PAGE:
On May 15, 2017, the Supreme Court ruled that filing proof of a time-barred claim in a Chapter 13 bankruptcy case is not “false,” “deceptive,” “misleading,” “unconscionable,” or “unfair” within the meaning of the Fair Debt Collection Practices Act (“FDCPA”).
By way of background, the plaintiff-debtor filed for personal bankruptcy under Chapter 13 of the Bankruptcy Code. The defendant-creditor filed a “proof of claim,” which is a written statement asserting that the plaintiff owed a credit card debt. The proof of claim also stated that the last time any charge appeared on the plaintiff’s account was in May 2003, more than 10 years before the plaintiff filed for bankruptcy. The applicable statute of limitations on said debt is six years. The plaintiff, who was represented by counsel in the bankruptcy proceeding, objected to the claim and it was disallowed by the bankruptcy court. The plaintiff then filed suit against the creditor, arguing that the defendant’s conduct was “false,” “deceptive,” “misleading,” “unconscionable,” or “unfair;” and therefore violated the FDCPA. The district court dismissed the case, but the U.S. Court of Appeals for the Eleventh Circuit reversed the district court and reinstated the plaintiff’s claim.
In reversing the Court of Appeals, the Supreme Court first addressed whether the defendant-creditor’s proof of claim was false, misleading, or deceptive. The Court reasoned that the term “claim” in the context of a “proof of claim” under the Bankruptcy Code includes both enforceable and unenforceable claims. The Court explained that a “claim” is a “right to payment” and state law typically determines whether a person has such a right. In this particular case, Alabama law applied, which like the laws of many other states, provides that a creditor has the right to payment of a debt after the limitations period has expired. While the claim may be unenforceable because of the applicable limitations period, it is still considered a “claim” under the Bankruptcy Code. These reasons led the Court to conclude that filing a proof of claim for a time-barred debt is not false, misleading, or deceptive under the FDCPA.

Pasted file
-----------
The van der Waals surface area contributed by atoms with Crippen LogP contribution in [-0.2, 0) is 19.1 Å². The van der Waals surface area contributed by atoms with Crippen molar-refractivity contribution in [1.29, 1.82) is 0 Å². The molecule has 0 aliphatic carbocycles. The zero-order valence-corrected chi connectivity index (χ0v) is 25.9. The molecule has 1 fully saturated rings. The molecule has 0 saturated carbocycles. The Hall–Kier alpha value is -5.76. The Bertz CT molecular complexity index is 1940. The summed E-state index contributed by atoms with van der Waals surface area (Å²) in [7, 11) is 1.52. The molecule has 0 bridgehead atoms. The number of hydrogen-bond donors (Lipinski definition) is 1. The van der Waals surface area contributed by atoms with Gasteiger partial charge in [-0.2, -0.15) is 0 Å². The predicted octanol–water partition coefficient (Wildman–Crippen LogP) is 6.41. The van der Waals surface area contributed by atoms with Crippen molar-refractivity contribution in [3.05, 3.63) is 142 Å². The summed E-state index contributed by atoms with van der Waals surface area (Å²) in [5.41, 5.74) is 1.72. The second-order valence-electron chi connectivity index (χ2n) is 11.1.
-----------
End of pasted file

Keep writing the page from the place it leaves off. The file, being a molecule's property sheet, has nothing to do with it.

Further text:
Next, the Supreme Court addressed whether the defendant-creditor’s assertion of an obviously time-bared claim was unfair or unconscionable under the FDCPA. The Court distinguished a number of lower court decisions holding that filing a lawsuit attempting to collect a time-barred debt violates the FDCPA. The central concern in such cases was that a consumer might unwittingly pay a time-barred debt, or pay part of such debt and lose the protection of the statute of limitations. In the bankruptcy context, a trustee is appointed and the bankruptcy procedural rules guide the evaluation of claims. These additional protections diminish the possibility of a consumer mistakenly paying a time-barred debt. Thus, the Court held that the defendant’s proof of claim was not unfair or unconscionable.
The case is Midland Funding, LLC v. Johnson, and is available here.